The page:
Friday


I wake up on Friday morning smelling of yesterday’s hamburger and wonder if this weekend I should take up coffee. 

There is free coffee, after all (free coffee, Blue Write Disco) and I’ve had not enough sleep for too many days already. The festival has only just got started and there’s no time for naps.
In the end there isn’t really time for coffee either.
I spend a lot of Friday skipping out of events early. I want a sign that reads “It’s not that you’re boring! I just have somewhere else I need to be.” I catch half of thoughts and discussions without resolution, leaving comfy seats to run between venues. There is a very specific set of muscles, on the front of my calves, that seem to have exclusively developed for walking briskly between TiNA venues. I use them an awful lot today. 

I spend a lot of time waiting. Waiting for people to arrive or an event to start or a venue to open. Usually my approach to the festival has been just to rock up and hope someone else knows what they’re doing but because I’m the Directors’ Assistant this year, I’ve found myself suddenly being one of the people who’s meant to know what they’re doing. There is a power to having a lanyard. People keep asking me questions that I can’t answer.
I manage to catch a couple of whole events. I listen to people talk about turning their blogs into books, something I can’t imagine doing, and wonder if I’ll ever stop worrying about my weird little blog. I watch a group of editors discuss design and how it can be used to complement content. I sit beside my brother, a designer himself, and wonder how so many publications overlook the value of good design. It does, as the panellists discuss, give content longevity: you don’t throw away beautiful magazines. There’s talk of writing and ethics and I catch wonderful sound-bites between frantically texting.
In the evening we drive home and fill my car with pillows for the impending sleepover. Dinner is a pasta bake that I prepared earlier in the week (another advantage of being a local during the festival) and, while there isn’t really time for napping, just being home makes me feel a little less tired.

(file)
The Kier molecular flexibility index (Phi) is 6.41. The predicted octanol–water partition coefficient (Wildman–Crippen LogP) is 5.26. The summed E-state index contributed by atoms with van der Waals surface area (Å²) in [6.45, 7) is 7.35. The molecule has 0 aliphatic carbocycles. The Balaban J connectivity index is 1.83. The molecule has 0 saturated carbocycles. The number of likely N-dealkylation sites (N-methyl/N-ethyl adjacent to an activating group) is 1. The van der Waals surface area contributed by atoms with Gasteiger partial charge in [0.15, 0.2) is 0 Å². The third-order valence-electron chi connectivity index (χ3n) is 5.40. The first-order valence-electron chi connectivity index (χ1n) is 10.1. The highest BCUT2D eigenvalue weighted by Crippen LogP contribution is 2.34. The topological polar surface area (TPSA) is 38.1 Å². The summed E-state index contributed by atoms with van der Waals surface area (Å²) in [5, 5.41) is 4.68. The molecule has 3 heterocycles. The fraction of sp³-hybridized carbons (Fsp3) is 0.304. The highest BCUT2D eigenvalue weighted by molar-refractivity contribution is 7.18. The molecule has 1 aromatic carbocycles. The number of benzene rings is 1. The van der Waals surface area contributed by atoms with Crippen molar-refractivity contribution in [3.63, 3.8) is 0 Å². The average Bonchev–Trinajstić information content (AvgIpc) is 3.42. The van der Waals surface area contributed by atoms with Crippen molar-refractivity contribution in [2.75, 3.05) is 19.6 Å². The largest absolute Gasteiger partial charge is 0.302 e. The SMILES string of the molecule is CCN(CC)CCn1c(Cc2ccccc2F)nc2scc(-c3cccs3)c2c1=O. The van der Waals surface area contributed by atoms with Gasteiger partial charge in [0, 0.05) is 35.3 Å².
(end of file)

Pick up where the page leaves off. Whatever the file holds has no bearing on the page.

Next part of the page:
We head back into the fray. I’m telling a story at First Time for Everything and Ben Jenkins introduces me as a comedian and “daughter of the festival” (in previous years Ben Jenkins has introduced me as, among other things, a “celebrity blogger”. I should really get him to write my CV). My first boyfriend just happens to be doing a drag cabaret show as part of the Crack Theatre Festival and so I tell the story of that first time, because the symmetry was too amusing to pass up. After I read, I relax into the other stories, revelling in the strange collection of first times.
Once again, I skip out of the event early, lingering for as long as possible before dashing up the road to set up the sleepover. After all our planning, the sleepover is basically just a sleepover. We play boardgames, talk and laugh, eating lollies and milo and chocolate.
In one corner sits Freya, who is attempting a mammoth task: to write uninterrupted for 24 hours. Her constant typing becomes the soundtrack to our evening (that and the So Fresh CDs). Every hour, on the hour, Freya gets up and films a video to update the internet on her progress. Her updates become like a strange clock, marking the passage of time.
We read fan-fiction, sourced primarily from teenage hard-drives. Alex reads Yu-Gi-Oh! fan-fiction which featured dialogue from himself, some marshmallow and a boat. From Erin we hear a piece of tennis themed fan-fiction featuring herself, a friend, two tennis stars and Micheal Buble. It is written, inexplicably, in second person.
There’s a tiny bookshelf, jammed in one corner of the room labelled “library”. Upon closer inspection we discover a book called “The Accidental Greek Wedding”. The cover features an illustration of a bride bearing a little too much leg. At about 2am, to the soundtrack of funky jazz, my friend Jack does a dramatic reading of a sexy passage from the book. Longer and more explicit than we were expecting, the passage fitted perfectly with the backing beats. We become hysterical, as you should be at a sleepover, sobbing with laughing and jamming our faces into cushions.
We put a DVD of Muppet Treasure Island on the enormous TV that lives in the centre. Inexplicably the sound-system only plays the film’s music (sans singing) and none of the dialogue. Occasionally random sound-effects will filter through the speakers and, for reasons unknown, Tim Curry’s singing is audible. It doesn’t matter really; none of us see much of the film. We fall asleep sprawled haphazardly across the floor. 


Thanks to Alan Weedon for his amazing photos. 
This weekend I’m blogging during National Young Writer’s Festival as a part of The Press Room. For more great content from the festival, including heads more photos, head over to the site.

Further reading

December – home

I spent the first minutes of 2018 on the beach. I’ve never actually spent New Year